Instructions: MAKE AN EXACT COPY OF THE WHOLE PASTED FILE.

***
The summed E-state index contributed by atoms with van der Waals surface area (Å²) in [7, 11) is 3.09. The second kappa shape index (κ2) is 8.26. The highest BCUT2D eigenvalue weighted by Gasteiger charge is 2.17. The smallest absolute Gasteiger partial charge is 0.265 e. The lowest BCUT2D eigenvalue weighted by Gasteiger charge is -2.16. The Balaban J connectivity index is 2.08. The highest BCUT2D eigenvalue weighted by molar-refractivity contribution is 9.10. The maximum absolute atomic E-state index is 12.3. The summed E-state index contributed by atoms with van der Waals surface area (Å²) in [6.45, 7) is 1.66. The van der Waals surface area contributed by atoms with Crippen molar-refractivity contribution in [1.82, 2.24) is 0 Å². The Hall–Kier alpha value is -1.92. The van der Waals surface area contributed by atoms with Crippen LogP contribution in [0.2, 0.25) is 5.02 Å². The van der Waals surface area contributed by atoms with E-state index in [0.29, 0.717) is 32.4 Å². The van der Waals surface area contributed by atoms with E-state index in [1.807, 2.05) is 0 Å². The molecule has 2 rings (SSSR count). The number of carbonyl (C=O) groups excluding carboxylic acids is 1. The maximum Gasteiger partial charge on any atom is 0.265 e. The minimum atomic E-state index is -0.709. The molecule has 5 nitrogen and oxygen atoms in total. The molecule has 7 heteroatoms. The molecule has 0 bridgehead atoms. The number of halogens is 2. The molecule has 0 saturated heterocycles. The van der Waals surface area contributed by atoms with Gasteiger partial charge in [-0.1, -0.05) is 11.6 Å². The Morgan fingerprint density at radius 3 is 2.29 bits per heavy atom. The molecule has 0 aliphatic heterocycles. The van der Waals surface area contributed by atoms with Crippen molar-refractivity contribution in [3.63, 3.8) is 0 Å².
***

The summed E-state index contributed by atoms with van der Waals surface area (Å²) in [7, 11) is 3.09. The second kappa shape index (κ2) is 8.26. The highest BCUT2D eigenvalue weighted by Gasteiger charge is 2.17. The smallest absolute Gasteiger partial charge is 0.265 e. The lowest BCUT2D eigenvalue weighted by Gasteiger charge is -2.16. The Balaban J connectivity index is 2.08. The highest BCUT2D eigenvalue weighted by molar-refractivity contribution is 9.10. The maximum absolute atomic E-state index is 12.3. The summed E-state index contributed by atoms with van der Waals surface area (Å²) in [6.45, 7) is 1.66. The van der Waals surface area contributed by atoms with Crippen molar-refractivity contribution in [1.82, 2.24) is 0 Å². The Hall–Kier alpha value is -1.92. The van der Waals surface area contributed by atoms with Crippen LogP contribution in [0.2, 0.25) is 5.02 Å². The van der Waals surface area contributed by atoms with E-state index in [0.29, 0.717) is 32.4 Å². The van der Waals surface area contributed by atoms with E-state index in [1.807, 2.05) is 0 Å². The molecule has 2 rings (SSSR count). The number of carbonyl (C=O) groups excluding carboxylic acids is 1. The maximum Gasteiger partial charge on any atom is 0.265 e. The minimum atomic E-state index is -0.709. The molecule has 5 nitrogen and oxygen atoms in total. The molecule has 7 heteroatoms. The molecule has 0 bridgehead atoms. The number of halogens is 2. The molecule has 0 saturated heterocycles. The van der Waals surface area contributed by atoms with Gasteiger partial charge in [-0.1, -0.05) is 11.6 Å². The Morgan fingerprint density at radius 3 is 2.29 bits per heavy atom. The molecule has 0 aliphatic heterocycles. The van der Waals surface area contributed by atoms with Crippen molar-refractivity contribution in [3.63, 3.8) is 0 Å².